Premier League Team of the Season: Our Premier League best XI from 2019/20 from Paul Macdonald from Football Critic

Check out the best Premier League XI, according to statistics and Sporting Life analysis

Paul Macdonald from Football Critic picks out his Premier League best performing starting XI from 2019/20. See if you agree with the selections.

It's been a long, long season in the Premier League, but luckily the stats have been well kept by our friends at Football Critic - and they've dug deep from the entire season to produce their best starting XI from the season.

Some of the usual suspects and a few surprise inclusions, so let us know what you think of this team assembled here...

GK: Alisson

Alisson is by some distance the best all-round keeper in the Premier League and most likely in Europe. Untouchable since moving to Liverpool, his arrival has taken the Reds to the next level.

His 0.8 goals conceded per 90 is the joint-best in the division along with City rival Ederson, and the key marker of his importance to Liverpool is how they performed without him via injury or suspension - well, they go out of the Champions League to Atletico Madrid and look a far less secure proposition. Indeed Liverpool conceded in eight of the 10 matches in which Adrian started this season.

Ederson may have three more clean sheets, but he’s also played six games more. Though with United’s David de Gea troubles, and Chelsea’s doubt over Kepa, these two Brazilians are creating a gap between themselves and the rest in terms of completing all the functions of a modern goalkeeper.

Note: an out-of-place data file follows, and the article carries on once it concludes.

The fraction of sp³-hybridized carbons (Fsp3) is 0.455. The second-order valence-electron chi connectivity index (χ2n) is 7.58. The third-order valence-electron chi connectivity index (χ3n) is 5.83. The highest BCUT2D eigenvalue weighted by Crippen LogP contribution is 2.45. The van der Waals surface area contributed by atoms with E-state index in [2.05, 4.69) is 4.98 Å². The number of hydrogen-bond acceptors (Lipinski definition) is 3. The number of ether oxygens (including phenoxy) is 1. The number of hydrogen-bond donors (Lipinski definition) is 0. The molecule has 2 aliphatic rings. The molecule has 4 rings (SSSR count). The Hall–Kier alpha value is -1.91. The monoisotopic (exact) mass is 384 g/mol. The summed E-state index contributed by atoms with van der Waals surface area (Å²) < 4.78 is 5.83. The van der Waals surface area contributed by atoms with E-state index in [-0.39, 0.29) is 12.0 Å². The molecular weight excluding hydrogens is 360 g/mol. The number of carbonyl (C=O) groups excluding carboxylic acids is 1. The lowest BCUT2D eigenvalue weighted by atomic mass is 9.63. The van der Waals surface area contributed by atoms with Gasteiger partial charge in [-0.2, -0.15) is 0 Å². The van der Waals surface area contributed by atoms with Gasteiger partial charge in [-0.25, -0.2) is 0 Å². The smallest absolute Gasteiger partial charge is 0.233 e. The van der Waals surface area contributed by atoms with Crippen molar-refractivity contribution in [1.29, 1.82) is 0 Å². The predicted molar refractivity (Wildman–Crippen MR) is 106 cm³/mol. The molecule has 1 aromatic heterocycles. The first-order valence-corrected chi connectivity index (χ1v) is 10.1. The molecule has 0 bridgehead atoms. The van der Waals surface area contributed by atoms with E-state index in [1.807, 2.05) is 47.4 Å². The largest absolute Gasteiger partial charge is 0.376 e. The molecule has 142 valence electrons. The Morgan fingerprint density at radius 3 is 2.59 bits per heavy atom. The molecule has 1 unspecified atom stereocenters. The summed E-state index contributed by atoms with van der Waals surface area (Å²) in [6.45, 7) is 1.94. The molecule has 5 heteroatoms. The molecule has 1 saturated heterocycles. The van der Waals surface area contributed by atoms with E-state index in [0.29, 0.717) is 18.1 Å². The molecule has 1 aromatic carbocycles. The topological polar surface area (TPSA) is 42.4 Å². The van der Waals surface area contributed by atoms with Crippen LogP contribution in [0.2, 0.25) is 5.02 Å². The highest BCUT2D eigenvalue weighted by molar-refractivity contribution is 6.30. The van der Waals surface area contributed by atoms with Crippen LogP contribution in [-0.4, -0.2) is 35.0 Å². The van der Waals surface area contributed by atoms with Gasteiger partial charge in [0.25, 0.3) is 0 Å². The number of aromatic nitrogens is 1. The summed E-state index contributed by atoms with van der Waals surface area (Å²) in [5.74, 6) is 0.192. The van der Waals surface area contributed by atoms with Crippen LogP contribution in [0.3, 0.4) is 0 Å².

RB: Trent Alexander-Arnold

The role of full-back at the top teams has evolved into something of a playmaker role, where the ability to pass, cross and dribble are almost more important than the ability to defend. In teams who keep the ball at home, like Liverpool, Alexander-Arnold is the best form of defence as he continues to evolve as a player.

Thirteen assists and 17 Big Chances Created places him only behind Kevin De Bruyne in the Premier League. His 10.7 crosses P90 is the most in the division, as is his 12.1 long passes P90. He assumes the role of quarterback from the right flank, has a superb relationship and understanding with Mo Salah and Liverpool’s offensive prowess is fundamentally different without him.

LB: Andrew Robertson

In a disrupted season it’s not been the best one for left-backs; the likes of Arsenal, Man Utd, Chelsea and Manchester City have consistently rotated, while Leicester’s Ben Chilwell started strongly but talk of a move sent his form very much off the boil.

For utter consistency it has to be Andrew Robertson. Every team needs a player like this, who is somewhat underestimated but continues to produce the goods and Liverpool’s system needs his tireless efforts.

But don’t sleep on his contributions - the third-highest assists behind TAA and De Bruyne (12), with more passes into the final third than his ultra-offensive team-mate.

CB: Virgil van Dijk

What can we say; a generational defender, one who, when he makes mistakes, they become back page news because they happen so rarely. His aberration against Arsenal recently is the only blot on an exceptional, imperious campaign, one in which he solidified his reputation as the finest central defender in the world.